All I then needed to do was assign some emotions and traits – loner, likes tech, wants to be an astronaut – and that was that. Sim cherry popped, I moved onto house construction. During the day's preamble, we'd been told that the original Sims actually started out as a house-building program. Simulated people were added later, and when they were, magic happened that fortuitously changed the course of the game forever. Sim House testers loved playing around with its sim inhabitants, and the more sim people-oriented features were added to the game, the more people enjoyed it.
Despite playing second fiddle to Sims, housing is still a huge, huge part of the game, and Maxis has certainly not skimped when it comes to building a domicile in Sims 4. The player is given a huge suite of tools to build pretty much whatever kind of humble (or not) abode that takes their fancy, and like creating a character, it's easy and intuitive. It can be a little fiddly at times, but considering the wealth and complexity of options available, I needed no training wheels to fairly quickly build a quite cool one-storey home with all mod cons. Then I began to dig into the interior design options and soon found myself falling down a rabbit hole. Carpets. Lighting that actually does light the room. Knick-knacks. Chairs. Tables. Basically, IKEA at your fingertips.
I took the roof off my house, and began to modify the floor plan again. I decided that I wanted all my bedrooms to have en-suite bathrooms. I wanted an open-plan kitchen and dining room, with a living room behind it. I began to obsess over detail. Door positioning. Lighting. Symmetrical windows. I decorated and re-decorated rooms for a couple of hours, until I forced myself to stop.
I was way into this house-building malarkey. It plugs right into the "if I was rich and I could build my own house what would it be" fantasy that most people enjoy, gives you the tools and means to do just that, and lets you have at it. It's engrossing, rewarding, and looks brilliant both close-up and from above. By the way, the big header picture at the top of this page is what my house ended up looking like.
House done, Sim done, I started the game proper. Having no frame of reference, other than Little Computer People on the Commodore 64 – the first ever Sim-like game – I let my Sim mooch around and do her own thing. It wasn't particularly exciting, but after a while I figured out that you need to micromanage these Sims' lives, and began to provide some guidance. That was a bit more entertaining, and once I prodded my Sim into the outside world to interact with the other Sims who are wandering around, it became interesting.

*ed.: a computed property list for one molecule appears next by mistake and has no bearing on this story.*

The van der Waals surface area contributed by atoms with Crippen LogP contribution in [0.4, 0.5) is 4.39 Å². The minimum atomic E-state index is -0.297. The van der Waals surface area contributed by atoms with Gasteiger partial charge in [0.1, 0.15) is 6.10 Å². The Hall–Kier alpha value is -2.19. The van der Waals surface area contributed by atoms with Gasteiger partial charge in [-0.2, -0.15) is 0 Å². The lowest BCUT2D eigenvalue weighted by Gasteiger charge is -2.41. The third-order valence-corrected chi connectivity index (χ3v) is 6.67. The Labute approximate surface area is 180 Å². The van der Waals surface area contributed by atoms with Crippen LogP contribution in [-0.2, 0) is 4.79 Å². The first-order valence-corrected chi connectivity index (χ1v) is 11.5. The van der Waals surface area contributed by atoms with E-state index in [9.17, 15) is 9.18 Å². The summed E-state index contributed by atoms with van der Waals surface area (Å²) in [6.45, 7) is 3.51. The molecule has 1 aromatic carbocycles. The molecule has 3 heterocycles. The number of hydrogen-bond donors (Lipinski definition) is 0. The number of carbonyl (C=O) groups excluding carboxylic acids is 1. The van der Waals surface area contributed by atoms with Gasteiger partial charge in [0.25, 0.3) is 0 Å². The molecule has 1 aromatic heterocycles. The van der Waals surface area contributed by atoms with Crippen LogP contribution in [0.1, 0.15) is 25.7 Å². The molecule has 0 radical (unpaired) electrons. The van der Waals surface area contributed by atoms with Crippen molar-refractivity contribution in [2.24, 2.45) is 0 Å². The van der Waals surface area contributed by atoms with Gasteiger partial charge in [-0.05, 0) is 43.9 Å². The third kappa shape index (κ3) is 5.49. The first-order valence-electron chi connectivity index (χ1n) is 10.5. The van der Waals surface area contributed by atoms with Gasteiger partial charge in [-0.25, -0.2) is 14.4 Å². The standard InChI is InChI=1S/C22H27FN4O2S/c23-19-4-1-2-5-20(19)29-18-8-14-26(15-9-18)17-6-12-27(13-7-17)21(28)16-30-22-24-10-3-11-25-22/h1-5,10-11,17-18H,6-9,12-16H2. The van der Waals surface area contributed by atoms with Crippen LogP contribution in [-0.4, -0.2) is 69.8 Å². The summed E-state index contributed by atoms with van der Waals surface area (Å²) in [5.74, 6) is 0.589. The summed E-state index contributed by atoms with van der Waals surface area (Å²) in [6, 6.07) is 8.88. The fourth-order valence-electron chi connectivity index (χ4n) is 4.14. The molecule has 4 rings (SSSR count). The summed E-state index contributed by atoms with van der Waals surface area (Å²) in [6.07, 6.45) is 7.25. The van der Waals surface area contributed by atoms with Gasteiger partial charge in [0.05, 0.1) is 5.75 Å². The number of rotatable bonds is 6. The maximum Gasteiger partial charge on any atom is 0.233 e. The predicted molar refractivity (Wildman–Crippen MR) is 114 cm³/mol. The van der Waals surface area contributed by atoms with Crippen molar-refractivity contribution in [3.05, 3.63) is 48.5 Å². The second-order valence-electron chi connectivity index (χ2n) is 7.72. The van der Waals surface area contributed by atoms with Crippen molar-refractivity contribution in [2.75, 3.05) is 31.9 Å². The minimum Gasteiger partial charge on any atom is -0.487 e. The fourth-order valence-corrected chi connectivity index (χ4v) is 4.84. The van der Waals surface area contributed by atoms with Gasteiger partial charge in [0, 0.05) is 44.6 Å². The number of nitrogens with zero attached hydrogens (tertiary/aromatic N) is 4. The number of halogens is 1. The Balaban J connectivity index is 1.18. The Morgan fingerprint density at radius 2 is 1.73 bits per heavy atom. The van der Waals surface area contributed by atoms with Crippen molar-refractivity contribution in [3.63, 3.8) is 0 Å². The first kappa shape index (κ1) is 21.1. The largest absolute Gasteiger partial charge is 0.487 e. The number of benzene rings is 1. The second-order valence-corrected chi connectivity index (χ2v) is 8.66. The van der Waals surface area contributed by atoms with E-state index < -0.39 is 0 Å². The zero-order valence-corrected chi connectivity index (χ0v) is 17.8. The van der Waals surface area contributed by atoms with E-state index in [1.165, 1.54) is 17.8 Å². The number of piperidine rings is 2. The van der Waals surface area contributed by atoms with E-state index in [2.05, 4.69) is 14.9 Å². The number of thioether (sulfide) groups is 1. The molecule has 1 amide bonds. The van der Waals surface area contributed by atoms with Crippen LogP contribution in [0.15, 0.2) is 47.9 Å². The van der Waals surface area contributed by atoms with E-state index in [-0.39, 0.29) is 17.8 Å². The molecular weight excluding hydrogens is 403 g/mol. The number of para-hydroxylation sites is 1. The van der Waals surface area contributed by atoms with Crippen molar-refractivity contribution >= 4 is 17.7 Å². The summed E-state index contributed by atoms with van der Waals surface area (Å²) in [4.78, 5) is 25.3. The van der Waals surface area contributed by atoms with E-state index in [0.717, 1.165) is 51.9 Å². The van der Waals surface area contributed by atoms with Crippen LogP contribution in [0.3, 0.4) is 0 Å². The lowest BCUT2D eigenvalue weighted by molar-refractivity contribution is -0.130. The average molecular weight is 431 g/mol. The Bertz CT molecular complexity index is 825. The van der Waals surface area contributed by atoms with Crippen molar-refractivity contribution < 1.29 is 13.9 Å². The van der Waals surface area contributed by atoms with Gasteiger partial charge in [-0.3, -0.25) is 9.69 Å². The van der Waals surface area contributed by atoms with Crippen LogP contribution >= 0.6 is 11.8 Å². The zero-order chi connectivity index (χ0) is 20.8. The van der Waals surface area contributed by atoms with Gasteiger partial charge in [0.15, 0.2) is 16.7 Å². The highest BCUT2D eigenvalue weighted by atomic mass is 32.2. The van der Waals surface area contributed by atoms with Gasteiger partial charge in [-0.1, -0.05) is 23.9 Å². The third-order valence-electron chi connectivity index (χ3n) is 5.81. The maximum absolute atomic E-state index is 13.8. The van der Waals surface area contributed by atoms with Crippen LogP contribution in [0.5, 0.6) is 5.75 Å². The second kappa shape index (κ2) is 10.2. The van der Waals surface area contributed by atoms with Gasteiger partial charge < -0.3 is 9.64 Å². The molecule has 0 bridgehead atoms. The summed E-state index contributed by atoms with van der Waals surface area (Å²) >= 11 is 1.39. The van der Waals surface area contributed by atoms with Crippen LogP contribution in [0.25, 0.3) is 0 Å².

I started experimenting with responses, helped along by the game that gives you challenges to compete. I made some friends – and an enemy. I built a rocket in my back garden, and flew up to space – which made my Sim very happy indeed. Me too, funnily enough. I began to finally understand why the bizarre fantasy creator that is The Sims is gaming meth to so many people...
...and also why Sims 4 is going to be their Blue Sky. Maxis has produced a phenomenally-equipped sandbox that'll suck up as many hours as you can give it. In a way, that makes me sad. After playing Sims 4 for about 6 hours, I've gone from clueless to highly curious. I know I'd have a huge amount of fun building and decorating houses, and seeing just how complex and nuanced the Sims' emotional system is. But I just don't dare. I know that if I did, I'd end up playing it all the time – and unfortunately I have too many other games like that on my plate. However, if you don't, and this is your thing - your emotion is going to be happy, your trait will be obsessive-compulsive, and your aspirations will be pretty much unlimited.